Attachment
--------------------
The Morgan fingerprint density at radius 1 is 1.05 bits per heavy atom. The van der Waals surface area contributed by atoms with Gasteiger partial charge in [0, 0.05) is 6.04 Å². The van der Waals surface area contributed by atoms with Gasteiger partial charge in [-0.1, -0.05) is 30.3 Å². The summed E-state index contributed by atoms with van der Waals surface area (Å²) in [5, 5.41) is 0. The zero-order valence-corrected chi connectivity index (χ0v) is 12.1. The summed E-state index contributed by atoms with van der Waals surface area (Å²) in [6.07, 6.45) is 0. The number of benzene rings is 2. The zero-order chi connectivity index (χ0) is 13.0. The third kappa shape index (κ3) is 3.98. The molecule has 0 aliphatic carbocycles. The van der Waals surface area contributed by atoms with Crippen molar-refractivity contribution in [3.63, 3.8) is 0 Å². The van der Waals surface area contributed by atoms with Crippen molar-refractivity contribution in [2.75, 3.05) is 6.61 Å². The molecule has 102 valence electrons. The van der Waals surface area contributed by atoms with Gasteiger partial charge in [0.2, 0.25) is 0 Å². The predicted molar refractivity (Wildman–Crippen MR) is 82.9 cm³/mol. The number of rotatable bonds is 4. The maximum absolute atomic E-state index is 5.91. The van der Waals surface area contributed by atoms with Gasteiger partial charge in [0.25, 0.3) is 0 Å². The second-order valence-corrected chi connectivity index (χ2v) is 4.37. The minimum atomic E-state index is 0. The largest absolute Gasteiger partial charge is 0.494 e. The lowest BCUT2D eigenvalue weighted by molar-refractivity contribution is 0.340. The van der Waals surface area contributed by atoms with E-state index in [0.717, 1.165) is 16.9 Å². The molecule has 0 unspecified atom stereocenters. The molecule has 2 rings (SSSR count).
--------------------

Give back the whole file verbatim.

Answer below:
The Morgan fingerprint density at radius 1 is 1.05 bits per heavy atom. The van der Waals surface area contributed by atoms with Gasteiger partial charge in [0, 0.05) is 6.04 Å². The van der Waals surface area contributed by atoms with Gasteiger partial charge in [-0.1, -0.05) is 30.3 Å². The summed E-state index contributed by atoms with van der Waals surface area (Å²) in [5, 5.41) is 0. The zero-order valence-corrected chi connectivity index (χ0v) is 12.1. The summed E-state index contributed by atoms with van der Waals surface area (Å²) in [6.07, 6.45) is 0. The number of benzene rings is 2. The zero-order chi connectivity index (χ0) is 13.0. The third kappa shape index (κ3) is 3.98. The molecule has 0 aliphatic carbocycles. The van der Waals surface area contributed by atoms with Crippen molar-refractivity contribution in [3.63, 3.8) is 0 Å². The van der Waals surface area contributed by atoms with Crippen molar-refractivity contribution in [2.75, 3.05) is 6.61 Å². The molecule has 102 valence electrons. The van der Waals surface area contributed by atoms with Gasteiger partial charge in [0.2, 0.25) is 0 Å². The predicted molar refractivity (Wildman–Crippen MR) is 82.9 cm³/mol. The number of rotatable bonds is 4. The maximum absolute atomic E-state index is 5.91. The van der Waals surface area contributed by atoms with Gasteiger partial charge in [0.25, 0.3) is 0 Å². The second-order valence-corrected chi connectivity index (χ2v) is 4.37. The minimum atomic E-state index is 0. The largest absolute Gasteiger partial charge is 0.494 e. The lowest BCUT2D eigenvalue weighted by molar-refractivity contribution is 0.340. The van der Waals surface area contributed by atoms with E-state index in [0.717, 1.165) is 16.9 Å². The molecule has 0 unspecified atom stereocenters. The molecule has 2 rings (SSSR count).